Album: The Noisy – The Secret Ingredient is More Meat

It was a happy moment indeed when this gorgeous album was recommended as a must listen by the kind folks at Audio Antihero. It is a wonderful set of songs and my life feels better for knowing it. That’s what art should do. It should enrich in some way. That doesn’t mean it should be straightforward – the best art is often far from that … and although this has a surface level polish that might suggest it will be an easy ride – it is anything but: there’s great, subtle depths lurking beneath the sheen. It repays repeated listening; it does not disappoint. 

From the woozy mellotron at its very beginning, I was hooked in; it’s a diverse and enveloping collection whose sounds dance between jangling melodiousness, grungy, guitar-pop and something more yearning and nostalgic, all held together by poet and songwriter Sara Mae’s  exceptional voice uttering idiosyncratic, amorous aphorisms and cryptic self-reflections.  It’s a glorious, beguiling, sensuous thing.  Drink is a steady reference point and as someone who struggles with sobriety, its relentless presence made for mildly unsettling intrusive thoughts… but I’d forgive this music anything.  

Produced by Jacob Lawter of Slow and Steady, The Secret Ingredient is More Meat is a delightfully debauched  and glutinous affair – pleasure and despair and an open hungering heart fill every twist and turn. The words are an especially sumptuous treat – image-rich and ripe with poetic directness. Backlot’s wobbly, wonky guitars and slow but steady pace allow for those images to coalesce in arresting ways as the rhythmic strum begins its shuffle. It’s really magical stuff- it feels effortless this music- utterly natural and confident in what it needs to be.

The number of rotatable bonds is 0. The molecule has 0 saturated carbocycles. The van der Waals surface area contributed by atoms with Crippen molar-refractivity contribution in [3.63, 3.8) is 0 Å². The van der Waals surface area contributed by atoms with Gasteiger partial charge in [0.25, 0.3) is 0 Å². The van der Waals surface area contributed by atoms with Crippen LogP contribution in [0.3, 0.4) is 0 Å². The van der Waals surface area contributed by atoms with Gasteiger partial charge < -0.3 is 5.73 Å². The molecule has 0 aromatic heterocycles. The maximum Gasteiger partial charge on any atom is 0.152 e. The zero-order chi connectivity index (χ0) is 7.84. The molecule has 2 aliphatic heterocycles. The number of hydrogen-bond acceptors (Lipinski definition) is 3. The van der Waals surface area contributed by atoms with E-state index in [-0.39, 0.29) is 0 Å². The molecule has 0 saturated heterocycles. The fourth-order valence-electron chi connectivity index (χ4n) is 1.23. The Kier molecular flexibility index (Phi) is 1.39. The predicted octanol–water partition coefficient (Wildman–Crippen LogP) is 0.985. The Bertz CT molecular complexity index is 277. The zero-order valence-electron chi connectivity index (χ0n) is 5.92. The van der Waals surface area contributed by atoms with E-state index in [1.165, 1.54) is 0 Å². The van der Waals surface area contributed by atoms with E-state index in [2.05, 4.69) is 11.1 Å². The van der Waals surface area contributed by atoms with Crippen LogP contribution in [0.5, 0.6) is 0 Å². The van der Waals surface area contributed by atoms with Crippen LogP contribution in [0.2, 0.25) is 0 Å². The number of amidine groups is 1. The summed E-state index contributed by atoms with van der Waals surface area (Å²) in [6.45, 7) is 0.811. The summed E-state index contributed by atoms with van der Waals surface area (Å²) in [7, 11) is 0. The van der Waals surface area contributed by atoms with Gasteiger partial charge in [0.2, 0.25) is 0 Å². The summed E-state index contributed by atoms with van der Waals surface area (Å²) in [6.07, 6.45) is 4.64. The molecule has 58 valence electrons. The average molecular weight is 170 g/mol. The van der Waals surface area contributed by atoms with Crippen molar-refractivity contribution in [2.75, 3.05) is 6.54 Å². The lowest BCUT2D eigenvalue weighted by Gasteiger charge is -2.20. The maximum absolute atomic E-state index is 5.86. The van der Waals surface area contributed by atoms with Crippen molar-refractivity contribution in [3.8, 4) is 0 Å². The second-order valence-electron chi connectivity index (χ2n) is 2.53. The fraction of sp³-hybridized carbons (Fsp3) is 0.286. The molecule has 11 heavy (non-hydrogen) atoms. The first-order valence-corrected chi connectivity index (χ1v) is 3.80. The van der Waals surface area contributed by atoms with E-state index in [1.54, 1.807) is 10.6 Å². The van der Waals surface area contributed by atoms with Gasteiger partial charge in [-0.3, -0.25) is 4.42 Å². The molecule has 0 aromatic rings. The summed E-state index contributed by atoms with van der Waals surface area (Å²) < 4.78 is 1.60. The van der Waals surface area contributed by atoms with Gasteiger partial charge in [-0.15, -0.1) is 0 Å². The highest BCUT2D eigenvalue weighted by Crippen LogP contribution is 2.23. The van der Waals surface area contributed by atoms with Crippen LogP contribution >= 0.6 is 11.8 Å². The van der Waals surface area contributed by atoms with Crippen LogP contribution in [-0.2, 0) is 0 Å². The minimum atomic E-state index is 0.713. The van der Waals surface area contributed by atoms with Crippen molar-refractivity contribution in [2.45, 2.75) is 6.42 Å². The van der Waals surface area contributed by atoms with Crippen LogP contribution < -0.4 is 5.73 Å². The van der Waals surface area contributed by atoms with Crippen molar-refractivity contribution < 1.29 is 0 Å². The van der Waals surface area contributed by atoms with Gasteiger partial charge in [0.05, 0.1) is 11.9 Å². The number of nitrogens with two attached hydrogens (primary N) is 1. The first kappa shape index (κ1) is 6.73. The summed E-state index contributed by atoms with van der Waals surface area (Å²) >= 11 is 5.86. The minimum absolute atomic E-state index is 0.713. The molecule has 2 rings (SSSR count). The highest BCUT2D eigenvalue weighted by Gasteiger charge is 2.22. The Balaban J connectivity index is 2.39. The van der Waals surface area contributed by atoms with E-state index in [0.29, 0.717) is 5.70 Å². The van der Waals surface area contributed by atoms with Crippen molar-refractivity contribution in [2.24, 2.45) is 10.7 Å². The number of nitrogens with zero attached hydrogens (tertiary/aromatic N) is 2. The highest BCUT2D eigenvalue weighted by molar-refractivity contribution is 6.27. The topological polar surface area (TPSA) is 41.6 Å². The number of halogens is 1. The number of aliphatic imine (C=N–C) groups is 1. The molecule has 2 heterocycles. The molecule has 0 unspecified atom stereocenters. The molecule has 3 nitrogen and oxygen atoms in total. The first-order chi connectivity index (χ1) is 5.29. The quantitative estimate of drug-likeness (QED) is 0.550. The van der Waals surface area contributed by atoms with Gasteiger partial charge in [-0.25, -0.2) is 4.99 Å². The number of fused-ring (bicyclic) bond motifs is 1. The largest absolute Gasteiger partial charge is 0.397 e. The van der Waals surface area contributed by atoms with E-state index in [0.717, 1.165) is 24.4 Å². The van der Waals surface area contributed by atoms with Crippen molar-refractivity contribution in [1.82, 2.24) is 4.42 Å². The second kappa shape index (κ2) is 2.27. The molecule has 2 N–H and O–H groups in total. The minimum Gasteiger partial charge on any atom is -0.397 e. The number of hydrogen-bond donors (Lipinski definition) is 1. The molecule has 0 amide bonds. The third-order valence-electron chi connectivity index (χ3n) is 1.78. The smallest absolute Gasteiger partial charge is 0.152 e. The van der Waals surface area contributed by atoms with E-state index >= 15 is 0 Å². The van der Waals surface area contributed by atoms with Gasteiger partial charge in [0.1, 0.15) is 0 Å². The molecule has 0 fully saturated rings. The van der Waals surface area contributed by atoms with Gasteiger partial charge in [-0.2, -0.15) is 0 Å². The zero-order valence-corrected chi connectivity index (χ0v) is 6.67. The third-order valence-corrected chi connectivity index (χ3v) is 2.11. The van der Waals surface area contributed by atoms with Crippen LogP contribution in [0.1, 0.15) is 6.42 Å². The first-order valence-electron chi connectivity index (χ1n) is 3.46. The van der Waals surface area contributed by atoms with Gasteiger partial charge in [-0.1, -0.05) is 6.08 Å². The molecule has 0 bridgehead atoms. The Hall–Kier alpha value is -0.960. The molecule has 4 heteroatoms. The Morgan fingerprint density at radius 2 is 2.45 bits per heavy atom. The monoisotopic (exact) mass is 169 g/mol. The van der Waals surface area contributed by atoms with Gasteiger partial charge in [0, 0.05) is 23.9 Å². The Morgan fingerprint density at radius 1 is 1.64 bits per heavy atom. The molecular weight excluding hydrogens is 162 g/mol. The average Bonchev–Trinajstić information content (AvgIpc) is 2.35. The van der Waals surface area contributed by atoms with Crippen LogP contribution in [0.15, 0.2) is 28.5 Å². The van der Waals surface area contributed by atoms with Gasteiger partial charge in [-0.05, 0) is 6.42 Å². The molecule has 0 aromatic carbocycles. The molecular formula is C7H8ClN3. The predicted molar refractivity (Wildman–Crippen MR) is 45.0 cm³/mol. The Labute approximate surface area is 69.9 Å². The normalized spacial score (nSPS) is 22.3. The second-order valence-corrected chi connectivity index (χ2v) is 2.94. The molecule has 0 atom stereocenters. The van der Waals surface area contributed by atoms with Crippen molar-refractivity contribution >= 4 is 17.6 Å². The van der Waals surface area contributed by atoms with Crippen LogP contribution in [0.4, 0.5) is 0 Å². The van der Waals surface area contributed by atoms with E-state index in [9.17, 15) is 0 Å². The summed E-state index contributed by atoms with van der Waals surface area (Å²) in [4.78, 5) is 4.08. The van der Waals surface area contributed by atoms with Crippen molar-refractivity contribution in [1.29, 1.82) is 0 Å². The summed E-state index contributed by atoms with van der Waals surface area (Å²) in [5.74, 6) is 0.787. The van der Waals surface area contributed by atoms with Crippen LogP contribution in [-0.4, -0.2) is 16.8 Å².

There’s something endlessly romantic too  about the faded soundscapes created across this album – particularly when those guitars quiver in the songs’ quieter moments. It’s really beautiful stuff.  The soft trumpet at the end of Violet Lozenge adds further sepia-tinted beatific brushstrokes; it’s vaguely reminiscent of the sort of cool, retro trickery of Tele Novella, but it ploughs its own particular furrow nevertheless. 

There is a decided pop sensibility at play here- that decorates deftly those artful and carefully-crafted lyrics; these feel like songs that could dip their toe into the mainstream. I hope they do. The radio needs more music like this beaming into people’s homes, making them sit up and take notice of these subtly mesmeric sounds. Morricone is an open horizon of a song – big ambient atmospherics simmering and a vocal line of absolute clarity.  Neckline then, is a perfect song to end this wonderful album. It does what all good final songs do- it takes its time, it bows out with delicate, glamorous grace – the melody sinuous and utterly beautiful. Good god, it’s good. That slow, cinematic throb of Juniper Kramer’s cello building steady subtle power – the piano all stately, parlour room pulchritude. No frills- just infinity. 

Released on May 24, The Secret Ingredient is More Meat should immediately enter your must listen list. It’s a delight from start to finish. 

Written by M.A Welsh (Misophone)